11 ways to humiliate yourself in France

11 ways to humiliate yourself in France

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Just because you're in the birthplace of the phrase 'faux pas' – literally 'false step' – doesn't mean you have to humiliate yourself as a foreigner in France.

Don't stick out like a foreigner in France. When in France, do as the French do by avoiding these 11 humiliations – as guided by a Parisian.

1. Fail to say bonjour

French politeness is predicated on the use of formulations. You don’t need to talk extensively (in fact, you shouldn’t unless you know the person) but you must always say 'bonjour' – when you walk into a tiny boutique and you are only interested in looking; when you arrive at the office with a hangover and have no desire to speak to anyone; when you ask for directions on the street; when you buy a bus ticket; and yes, when you walk into the waiting room at the dentist’s office. In fact, nearly every conversation should start with 'Bonjour' or 'Salut, ça va?' if you don’t want to develop a reputation for being antisocial and mal élevé.

2. Ask for ketchup or ice

Did your mother ever get irritated when you squirted ketchup all over her homemade meatloaf? Imagine that only 10 times worse, and that’s what French people think of slathering good ol’ tomatoe sauce on everything from saucisse de Toulouse to frites. While the rise to celebrity status of the American-style hamburger has somewhat attenuated this distrust of transatlantic condiments, la moutarde remains a more culturally appropriate choice.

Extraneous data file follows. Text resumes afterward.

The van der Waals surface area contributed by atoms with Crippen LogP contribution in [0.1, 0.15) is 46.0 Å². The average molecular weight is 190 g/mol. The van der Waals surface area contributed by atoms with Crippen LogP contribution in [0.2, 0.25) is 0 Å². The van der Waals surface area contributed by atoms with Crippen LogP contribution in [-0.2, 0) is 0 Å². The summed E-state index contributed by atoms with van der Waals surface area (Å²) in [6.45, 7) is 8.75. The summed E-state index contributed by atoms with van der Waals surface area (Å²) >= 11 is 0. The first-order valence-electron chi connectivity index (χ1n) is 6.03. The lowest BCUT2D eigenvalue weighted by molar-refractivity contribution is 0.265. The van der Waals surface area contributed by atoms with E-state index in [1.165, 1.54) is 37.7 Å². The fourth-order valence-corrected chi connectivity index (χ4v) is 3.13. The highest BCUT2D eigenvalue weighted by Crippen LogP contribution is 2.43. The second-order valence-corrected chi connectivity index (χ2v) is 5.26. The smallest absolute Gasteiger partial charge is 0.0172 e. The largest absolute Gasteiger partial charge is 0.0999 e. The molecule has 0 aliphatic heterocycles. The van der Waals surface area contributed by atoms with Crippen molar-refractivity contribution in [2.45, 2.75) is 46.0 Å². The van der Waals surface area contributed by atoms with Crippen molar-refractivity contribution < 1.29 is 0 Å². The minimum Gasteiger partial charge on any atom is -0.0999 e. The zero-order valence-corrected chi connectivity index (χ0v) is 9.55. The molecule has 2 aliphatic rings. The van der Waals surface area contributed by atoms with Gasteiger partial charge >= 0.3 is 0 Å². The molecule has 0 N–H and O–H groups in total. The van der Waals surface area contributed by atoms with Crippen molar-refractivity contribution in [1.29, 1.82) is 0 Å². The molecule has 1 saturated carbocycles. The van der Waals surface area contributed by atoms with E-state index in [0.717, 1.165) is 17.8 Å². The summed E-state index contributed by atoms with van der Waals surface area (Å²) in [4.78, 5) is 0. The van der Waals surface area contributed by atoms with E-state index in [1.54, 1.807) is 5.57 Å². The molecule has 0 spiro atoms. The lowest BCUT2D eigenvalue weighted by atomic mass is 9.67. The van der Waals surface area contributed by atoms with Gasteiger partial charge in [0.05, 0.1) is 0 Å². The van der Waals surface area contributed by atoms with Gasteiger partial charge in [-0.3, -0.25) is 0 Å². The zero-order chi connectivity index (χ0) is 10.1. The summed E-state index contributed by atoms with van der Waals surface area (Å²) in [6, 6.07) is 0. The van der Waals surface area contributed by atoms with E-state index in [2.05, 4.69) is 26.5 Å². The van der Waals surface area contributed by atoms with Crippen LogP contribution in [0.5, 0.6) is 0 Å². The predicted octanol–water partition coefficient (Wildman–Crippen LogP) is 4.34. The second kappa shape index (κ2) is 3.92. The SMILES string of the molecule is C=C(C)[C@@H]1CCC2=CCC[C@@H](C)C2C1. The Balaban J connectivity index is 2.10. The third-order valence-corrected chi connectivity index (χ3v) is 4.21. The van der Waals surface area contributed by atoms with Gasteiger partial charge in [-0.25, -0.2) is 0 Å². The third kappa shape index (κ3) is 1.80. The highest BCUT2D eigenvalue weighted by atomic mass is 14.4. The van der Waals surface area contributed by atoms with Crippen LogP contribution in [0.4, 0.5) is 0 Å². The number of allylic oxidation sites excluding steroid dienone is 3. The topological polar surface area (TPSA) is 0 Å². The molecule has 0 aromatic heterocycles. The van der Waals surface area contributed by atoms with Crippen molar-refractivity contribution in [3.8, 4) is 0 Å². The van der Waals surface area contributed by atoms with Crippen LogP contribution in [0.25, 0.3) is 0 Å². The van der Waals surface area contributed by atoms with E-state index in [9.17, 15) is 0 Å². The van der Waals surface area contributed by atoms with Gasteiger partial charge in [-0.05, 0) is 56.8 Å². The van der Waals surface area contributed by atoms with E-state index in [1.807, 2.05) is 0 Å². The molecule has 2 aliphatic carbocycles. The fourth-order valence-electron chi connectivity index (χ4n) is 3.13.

3. Speak loudly in public places

France’s metropolitan centres are more open and welcoming to international influence than ever. But while the French are happy to find foreign accents in their plates, they are not so enthused about having to endure them at maximum volume while trying to enjoy a tête à tête in a bistro. Unless you’re in a small, crowded bar where everyone is shouting across tables at one another, take it down a notch. If you need to talk to someone across the room, just get up and walk over to them already.

4. Drink too much

The French like to drink – a lot – and not just wine. They’re the world’s top consumers of whisky. What they do not like to do is binge drink. You might encounter bottle after bottle at a party, but more often than not, each pop of the cork is accompanied by a shared moment following the collective, “Santé!” when glasses twirl, lips smack and someone declares it plutôt fruité or plutôt sec (rather fruity or dry). Accidents happen and there’s always that friend who has le vin aigre and ends up crying in the bathroom, but these things take place with discretion and are not flaunted as achievements.

5. Cut the cheese inappropriately

No, this is not scatalogical humour. There is a correct method to cutting each shape of cheese. For example, a tranche of Roquefort should be cut in wedges emanating from the center of the thin edge, so what you get is essentially a core sample of a round of cheese. If you cut straight down the inside edge where the creamiest, most pungent bit is, your French boyfriend will confiscate the cheese knife and reconsider your relationship.

6. Take the bait